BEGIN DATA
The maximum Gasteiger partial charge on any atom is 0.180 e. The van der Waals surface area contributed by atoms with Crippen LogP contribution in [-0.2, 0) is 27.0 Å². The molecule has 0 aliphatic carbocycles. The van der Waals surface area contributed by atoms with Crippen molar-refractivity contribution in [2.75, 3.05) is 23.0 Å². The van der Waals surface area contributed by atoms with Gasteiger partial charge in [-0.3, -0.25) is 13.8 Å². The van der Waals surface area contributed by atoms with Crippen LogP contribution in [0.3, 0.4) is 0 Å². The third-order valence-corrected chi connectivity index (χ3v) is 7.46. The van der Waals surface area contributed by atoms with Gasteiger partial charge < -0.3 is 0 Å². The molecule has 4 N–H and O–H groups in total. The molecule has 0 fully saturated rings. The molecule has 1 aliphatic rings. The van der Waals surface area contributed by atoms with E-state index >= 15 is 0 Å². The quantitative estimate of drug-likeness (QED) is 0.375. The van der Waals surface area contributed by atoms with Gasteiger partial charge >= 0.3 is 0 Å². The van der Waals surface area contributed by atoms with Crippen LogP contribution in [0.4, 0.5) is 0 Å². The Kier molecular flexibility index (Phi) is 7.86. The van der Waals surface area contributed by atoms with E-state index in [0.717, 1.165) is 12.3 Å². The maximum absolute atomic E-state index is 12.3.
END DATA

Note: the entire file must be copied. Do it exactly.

The maximum Gasteiger partial charge on any atom is 0.180 e. The van der Waals surface area contributed by atoms with Crippen LogP contribution in [-0.2, 0) is 27.0 Å². The molecule has 0 aliphatic carbocycles. The van der Waals surface area contributed by atoms with Crippen molar-refractivity contribution in [2.75, 3.05) is 23.0 Å². The van der Waals surface area contributed by atoms with Gasteiger partial charge in [-0.3, -0.25) is 13.8 Å². The van der Waals surface area contributed by atoms with Crippen LogP contribution in [0.3, 0.4) is 0 Å². The third-order valence-corrected chi connectivity index (χ3v) is 7.46. The van der Waals surface area contributed by atoms with Gasteiger partial charge < -0.3 is 0 Å². The molecule has 4 N–H and O–H groups in total. The molecule has 0 fully saturated rings. The molecule has 1 aliphatic rings. The van der Waals surface area contributed by atoms with E-state index >= 15 is 0 Å². The quantitative estimate of drug-likeness (QED) is 0.375. The van der Waals surface area contributed by atoms with Gasteiger partial charge >= 0.3 is 0 Å². The van der Waals surface area contributed by atoms with Crippen LogP contribution in [0.4, 0.5) is 0 Å². The Kier molecular flexibility index (Phi) is 7.86. The van der Waals surface area contributed by atoms with E-state index in [0.717, 1.165) is 12.3 Å². The maximum absolute atomic E-state index is 12.3.